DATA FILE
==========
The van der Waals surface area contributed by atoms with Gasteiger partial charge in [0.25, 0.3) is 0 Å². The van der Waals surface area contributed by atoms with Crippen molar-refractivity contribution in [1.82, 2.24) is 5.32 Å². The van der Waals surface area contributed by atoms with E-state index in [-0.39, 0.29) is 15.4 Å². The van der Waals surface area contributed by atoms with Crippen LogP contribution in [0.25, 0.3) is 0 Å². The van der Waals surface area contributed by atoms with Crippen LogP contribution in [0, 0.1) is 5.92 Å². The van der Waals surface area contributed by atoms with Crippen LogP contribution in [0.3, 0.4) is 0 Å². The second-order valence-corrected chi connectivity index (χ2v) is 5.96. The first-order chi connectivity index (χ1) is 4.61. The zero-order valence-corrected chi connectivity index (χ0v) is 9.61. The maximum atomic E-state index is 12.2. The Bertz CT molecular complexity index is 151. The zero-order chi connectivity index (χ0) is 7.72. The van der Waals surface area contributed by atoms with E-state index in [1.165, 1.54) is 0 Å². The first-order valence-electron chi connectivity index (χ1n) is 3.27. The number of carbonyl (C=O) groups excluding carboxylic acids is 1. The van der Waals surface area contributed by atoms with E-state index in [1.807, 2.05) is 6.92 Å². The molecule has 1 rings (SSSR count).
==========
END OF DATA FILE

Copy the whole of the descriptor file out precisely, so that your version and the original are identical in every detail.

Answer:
The van der Waals surface area contributed by atoms with Gasteiger partial charge in [0.25, 0.3) is 0 Å². The van der Waals surface area contributed by atoms with Crippen molar-refractivity contribution in [1.82, 2.24) is 5.32 Å². The van der Waals surface area contributed by atoms with E-state index in [-0.39, 0.29) is 15.4 Å². The van der Waals surface area contributed by atoms with Crippen LogP contribution in [0.25, 0.3) is 0 Å². The van der Waals surface area contributed by atoms with Crippen LogP contribution in [0, 0.1) is 5.92 Å². The van der Waals surface area contributed by atoms with Crippen LogP contribution in [0.3, 0.4) is 0 Å². The second-order valence-corrected chi connectivity index (χ2v) is 5.96. The first-order chi connectivity index (χ1) is 4.61. The zero-order valence-corrected chi connectivity index (χ0v) is 9.61. The maximum atomic E-state index is 12.2. The Bertz CT molecular complexity index is 151. The zero-order chi connectivity index (χ0) is 7.72. The van der Waals surface area contributed by atoms with E-state index in [1.165, 1.54) is 0 Å². The first-order valence-electron chi connectivity index (χ1n) is 3.27. The number of carbonyl (C=O) groups excluding carboxylic acids is 1. The van der Waals surface area contributed by atoms with E-state index in [1.807, 2.05) is 6.92 Å². The molecule has 1 rings (SSSR count).